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Lessons from Kraft and Tesco on Making LCA Count

There have been two particularly “mediatized” stories recently in the food industry that I felt needed some reality checking. The first was the coverage of Kraft’s news that after many months and dollars spent their environmental impact analysis (LCA) revealed that most of their hotspots are in the production of their raw materials and not the rest of their supply chain. And the second was the more recent announcement by Tesco in the UK that it would abandon carbon footprint labeling efforts on the 70,000 products on shelves. Tesco embarked on the labeling initiative using the Carbon Trust method and the project is being dropped because this method is too expensive, and they were disappointed that the uptake across the industry was not happening. In both instances, there are some very important lessons about getting maximum benefit of LCA work with less time and resource investment.

Kraft: Taking the Long Way

First, let’s look at the Kraft work. They spent tens, if not hundreds, of thousands of dollars with a very well established and credible consultancy looking at their entire operations to determine that 90 percent of their impacts came from outside their immediate facilities — with 60 percent coming from the production of raw materials.

If you work in food manufacturing, know that this is a common finding for food products. The production of your raw materials – probably not the plastic or the aluminium as you may assume, but the wheat, the corn, the beef, the dairy, and even the vegetables – are where you’ll find your hotspots . And by taking into account the production methods of each ingredient (greenhouse, fertilizer, irrigation) your impacts could vary widely. It’s not enough to change your light bulbs (although that’s a good first step and will reduce your electricity bill and help sell sustainability internally), your responsibility extends to your entire supply chain down to how your raw ingredients are produced. Get a handle on your numbers by running affordable LCAs  to make the best decisions about your supply chain.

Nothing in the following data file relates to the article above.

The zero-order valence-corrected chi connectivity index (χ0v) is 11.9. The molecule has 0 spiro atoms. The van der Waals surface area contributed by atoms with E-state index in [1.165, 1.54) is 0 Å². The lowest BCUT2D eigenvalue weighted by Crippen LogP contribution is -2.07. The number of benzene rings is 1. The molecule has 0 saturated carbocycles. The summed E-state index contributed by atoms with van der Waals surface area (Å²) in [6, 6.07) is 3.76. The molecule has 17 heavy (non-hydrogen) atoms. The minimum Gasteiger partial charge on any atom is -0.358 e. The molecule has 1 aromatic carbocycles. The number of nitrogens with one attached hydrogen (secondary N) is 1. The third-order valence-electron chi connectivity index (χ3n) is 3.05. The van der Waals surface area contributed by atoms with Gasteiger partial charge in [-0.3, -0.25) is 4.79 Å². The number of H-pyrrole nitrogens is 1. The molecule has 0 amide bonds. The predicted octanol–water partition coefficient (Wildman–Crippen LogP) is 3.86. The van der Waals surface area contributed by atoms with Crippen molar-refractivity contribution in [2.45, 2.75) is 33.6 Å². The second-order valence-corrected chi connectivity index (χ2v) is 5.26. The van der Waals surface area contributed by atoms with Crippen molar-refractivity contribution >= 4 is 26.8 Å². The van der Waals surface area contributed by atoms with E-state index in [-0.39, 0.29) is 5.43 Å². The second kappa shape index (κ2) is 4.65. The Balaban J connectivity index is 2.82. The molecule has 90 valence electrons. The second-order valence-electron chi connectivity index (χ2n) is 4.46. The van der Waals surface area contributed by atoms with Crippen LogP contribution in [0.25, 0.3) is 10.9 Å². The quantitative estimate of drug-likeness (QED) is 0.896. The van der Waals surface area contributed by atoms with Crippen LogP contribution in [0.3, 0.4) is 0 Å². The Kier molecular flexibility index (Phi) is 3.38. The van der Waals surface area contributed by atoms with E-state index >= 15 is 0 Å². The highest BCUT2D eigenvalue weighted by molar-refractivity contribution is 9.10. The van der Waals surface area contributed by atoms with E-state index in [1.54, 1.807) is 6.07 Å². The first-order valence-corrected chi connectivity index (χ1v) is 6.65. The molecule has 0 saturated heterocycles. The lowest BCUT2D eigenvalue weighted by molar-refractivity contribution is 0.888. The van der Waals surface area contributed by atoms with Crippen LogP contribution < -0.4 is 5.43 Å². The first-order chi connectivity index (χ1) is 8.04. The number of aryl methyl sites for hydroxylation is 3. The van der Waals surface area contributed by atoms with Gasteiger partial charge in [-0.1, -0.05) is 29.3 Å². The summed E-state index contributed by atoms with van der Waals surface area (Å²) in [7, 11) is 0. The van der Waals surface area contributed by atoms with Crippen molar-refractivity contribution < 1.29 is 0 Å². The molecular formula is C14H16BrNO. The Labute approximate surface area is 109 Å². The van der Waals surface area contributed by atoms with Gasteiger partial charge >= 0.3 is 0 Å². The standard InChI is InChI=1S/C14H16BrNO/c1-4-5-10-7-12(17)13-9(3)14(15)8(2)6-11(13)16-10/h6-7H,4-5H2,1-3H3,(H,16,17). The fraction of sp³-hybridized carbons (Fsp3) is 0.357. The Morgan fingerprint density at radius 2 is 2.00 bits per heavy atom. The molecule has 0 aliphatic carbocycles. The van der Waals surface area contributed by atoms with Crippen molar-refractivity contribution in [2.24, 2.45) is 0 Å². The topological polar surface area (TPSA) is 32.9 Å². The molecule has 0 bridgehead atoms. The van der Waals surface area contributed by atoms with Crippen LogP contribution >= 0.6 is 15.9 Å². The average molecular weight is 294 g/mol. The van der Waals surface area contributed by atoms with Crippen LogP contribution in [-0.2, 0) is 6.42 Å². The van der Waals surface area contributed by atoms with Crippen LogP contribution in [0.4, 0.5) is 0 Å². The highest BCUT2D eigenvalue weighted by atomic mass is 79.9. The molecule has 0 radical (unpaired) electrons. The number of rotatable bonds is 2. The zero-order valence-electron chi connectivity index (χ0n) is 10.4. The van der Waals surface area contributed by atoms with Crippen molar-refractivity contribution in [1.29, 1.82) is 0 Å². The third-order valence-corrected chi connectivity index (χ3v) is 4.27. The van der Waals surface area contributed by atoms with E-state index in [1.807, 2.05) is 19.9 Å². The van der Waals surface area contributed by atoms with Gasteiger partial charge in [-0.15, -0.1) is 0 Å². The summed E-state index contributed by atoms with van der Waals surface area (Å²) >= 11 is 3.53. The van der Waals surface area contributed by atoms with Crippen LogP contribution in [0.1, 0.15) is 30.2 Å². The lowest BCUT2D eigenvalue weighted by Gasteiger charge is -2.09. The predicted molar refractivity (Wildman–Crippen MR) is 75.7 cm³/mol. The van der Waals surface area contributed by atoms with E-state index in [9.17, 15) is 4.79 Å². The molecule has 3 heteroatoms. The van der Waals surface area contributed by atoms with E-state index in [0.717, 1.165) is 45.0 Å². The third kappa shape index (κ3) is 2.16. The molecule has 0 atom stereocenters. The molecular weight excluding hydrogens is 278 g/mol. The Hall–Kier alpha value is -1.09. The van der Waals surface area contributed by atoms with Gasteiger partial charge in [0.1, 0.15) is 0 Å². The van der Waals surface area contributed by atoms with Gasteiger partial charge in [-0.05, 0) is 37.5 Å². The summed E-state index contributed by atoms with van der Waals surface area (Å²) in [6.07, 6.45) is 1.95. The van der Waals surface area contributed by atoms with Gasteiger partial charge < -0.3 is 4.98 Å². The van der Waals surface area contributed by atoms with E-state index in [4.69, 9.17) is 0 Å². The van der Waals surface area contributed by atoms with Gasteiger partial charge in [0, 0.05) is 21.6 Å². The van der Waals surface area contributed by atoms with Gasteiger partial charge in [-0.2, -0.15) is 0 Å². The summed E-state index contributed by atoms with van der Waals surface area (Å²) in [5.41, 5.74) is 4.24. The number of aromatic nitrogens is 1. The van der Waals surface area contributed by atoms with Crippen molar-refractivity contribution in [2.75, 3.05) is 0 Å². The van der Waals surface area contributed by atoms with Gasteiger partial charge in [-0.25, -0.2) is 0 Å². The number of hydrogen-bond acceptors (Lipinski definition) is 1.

Tesco: focusing on supply chain efficiencies

Now on to Tesco. The Carbon Trust method relies on a couple of key components. One, that consumers care. And that by declaring the “carbon reduction value,” consumer behavior will change and therefore all other retailers will get on board. Not only is it unlikely that consumer behavior will change and that other retailers will jump on the bandwagon, what Tesco hasn’t publicly addressed yet is that the real benefit to measuring the impacts along the product lifecycle comes in the form of supply chain efficiencies, specifically in waste and cost reduction. Unfortunately for Tesco, their exposure concerning their labeling activities for “consumer engagement” objectives has been global, therefore they had to back off from this goal publically in order to continue to reap the benefits that they’re seeing behind the scenes.

The second key component that the Carbon Trust has relied on is the (costly) purist theory that every element in the lifecycle is of equal importance and therefore needs to be measured down to the most granular detail. This is incorrect statistically and results in countless wasted dollars in days traveling to farms and production facilities, and analyzing every machine on the factory floor. In many cases, the data collected is biased by the situation and therefore not a good number to work with for a quantitative analysis.

The easiest example is to think about transport. Should you go and measure the carbon dioxide output of every train in Germany or every truck in Argentina, or is it good enough to know the average output of a train or a truck depending on fill rates? Food ingredient production can be done the same way, at least as a first pass. Once the hotspots in the supply chain have been identified, then another layer of detail can be rolled back to see if there are insights to be gained below the top level. This dramatically reduces the amount of work needed to get accurate and quality outputs and makes carbon footprinting for external publishing or internal benchmarking affordable and accessible.

The Clash of Two Approaches